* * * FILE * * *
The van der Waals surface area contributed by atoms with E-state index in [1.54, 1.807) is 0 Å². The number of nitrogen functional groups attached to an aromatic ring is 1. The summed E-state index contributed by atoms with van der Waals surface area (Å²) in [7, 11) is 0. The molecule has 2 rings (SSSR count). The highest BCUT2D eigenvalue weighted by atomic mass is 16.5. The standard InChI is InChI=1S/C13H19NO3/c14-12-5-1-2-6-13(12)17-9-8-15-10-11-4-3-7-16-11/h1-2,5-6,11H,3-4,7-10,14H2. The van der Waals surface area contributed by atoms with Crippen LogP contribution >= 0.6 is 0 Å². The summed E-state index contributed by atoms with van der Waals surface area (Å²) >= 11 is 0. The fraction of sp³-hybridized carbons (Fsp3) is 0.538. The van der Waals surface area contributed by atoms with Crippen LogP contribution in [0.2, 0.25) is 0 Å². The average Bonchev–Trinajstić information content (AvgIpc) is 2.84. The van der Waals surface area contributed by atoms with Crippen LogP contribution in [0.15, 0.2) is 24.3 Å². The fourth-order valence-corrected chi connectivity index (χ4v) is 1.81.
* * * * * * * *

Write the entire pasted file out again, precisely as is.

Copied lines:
The van der Waals surface area contributed by atoms with E-state index in [1.54, 1.807) is 0 Å². The number of nitrogen functional groups attached to an aromatic ring is 1. The summed E-state index contributed by atoms with van der Waals surface area (Å²) in [7, 11) is 0. The molecule has 2 rings (SSSR count). The highest BCUT2D eigenvalue weighted by atomic mass is 16.5. The standard InChI is InChI=1S/C13H19NO3/c14-12-5-1-2-6-13(12)17-9-8-15-10-11-4-3-7-16-11/h1-2,5-6,11H,3-4,7-10,14H2. The van der Waals surface area contributed by atoms with Crippen LogP contribution >= 0.6 is 0 Å². The summed E-state index contributed by atoms with van der Waals surface area (Å²) >= 11 is 0. The fraction of sp³-hybridized carbons (Fsp3) is 0.538. The van der Waals surface area contributed by atoms with Crippen LogP contribution in [0.2, 0.25) is 0 Å². The average Bonchev–Trinajstić information content (AvgIpc) is 2.84. The van der Waals surface area contributed by atoms with Crippen LogP contribution in [0.15, 0.2) is 24.3 Å². The fourth-order valence-corrected chi connectivity index (χ4v) is 1.81.